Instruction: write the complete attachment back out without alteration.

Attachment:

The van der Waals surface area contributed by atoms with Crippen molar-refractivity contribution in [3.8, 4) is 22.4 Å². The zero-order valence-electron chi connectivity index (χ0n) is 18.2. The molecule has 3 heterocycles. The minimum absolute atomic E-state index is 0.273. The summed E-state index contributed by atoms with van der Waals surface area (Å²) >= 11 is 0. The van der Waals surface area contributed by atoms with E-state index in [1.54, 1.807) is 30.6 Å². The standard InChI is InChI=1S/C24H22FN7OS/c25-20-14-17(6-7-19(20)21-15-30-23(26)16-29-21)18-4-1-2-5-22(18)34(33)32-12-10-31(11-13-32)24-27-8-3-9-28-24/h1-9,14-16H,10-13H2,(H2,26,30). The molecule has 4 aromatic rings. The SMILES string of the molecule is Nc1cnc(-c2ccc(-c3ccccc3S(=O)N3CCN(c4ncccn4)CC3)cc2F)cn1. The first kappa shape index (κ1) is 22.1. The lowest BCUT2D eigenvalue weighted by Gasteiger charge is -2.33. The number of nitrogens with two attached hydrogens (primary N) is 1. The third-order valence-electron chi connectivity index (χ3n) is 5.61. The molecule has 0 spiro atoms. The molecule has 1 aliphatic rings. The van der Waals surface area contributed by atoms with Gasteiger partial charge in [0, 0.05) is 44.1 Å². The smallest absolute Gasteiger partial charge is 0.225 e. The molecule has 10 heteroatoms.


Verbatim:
The van der Waals surface area contributed by atoms with Crippen molar-refractivity contribution in [3.8, 4) is 22.4 Å². The zero-order valence-electron chi connectivity index (χ0n) is 18.2. The molecule has 3 heterocycles. The minimum absolute atomic E-state index is 0.273. The summed E-state index contributed by atoms with van der Waals surface area (Å²) >= 11 is 0. The van der Waals surface area contributed by atoms with E-state index in [1.54, 1.807) is 30.6 Å². The standard InChI is InChI=1S/C24H22FN7OS/c25-20-14-17(6-7-19(20)21-15-30-23(26)16-29-21)18-4-1-2-5-22(18)34(33)32-12-10-31(11-13-32)24-27-8-3-9-28-24/h1-9,14-16H,10-13H2,(H2,26,30). The molecule has 4 aromatic rings. The SMILES string of the molecule is Nc1cnc(-c2ccc(-c3ccccc3S(=O)N3CCN(c4ncccn4)CC3)cc2F)cn1. The first kappa shape index (κ1) is 22.1. The lowest BCUT2D eigenvalue weighted by Gasteiger charge is -2.33. The number of nitrogens with two attached hydrogens (primary N) is 1. The third-order valence-electron chi connectivity index (χ3n) is 5.61. The molecule has 0 spiro atoms. The molecule has 1 aliphatic rings. The van der Waals surface area contributed by atoms with Gasteiger partial charge in [0, 0.05) is 44.1 Å². The smallest absolute Gasteiger partial charge is 0.225 e. The molecule has 10 heteroatoms.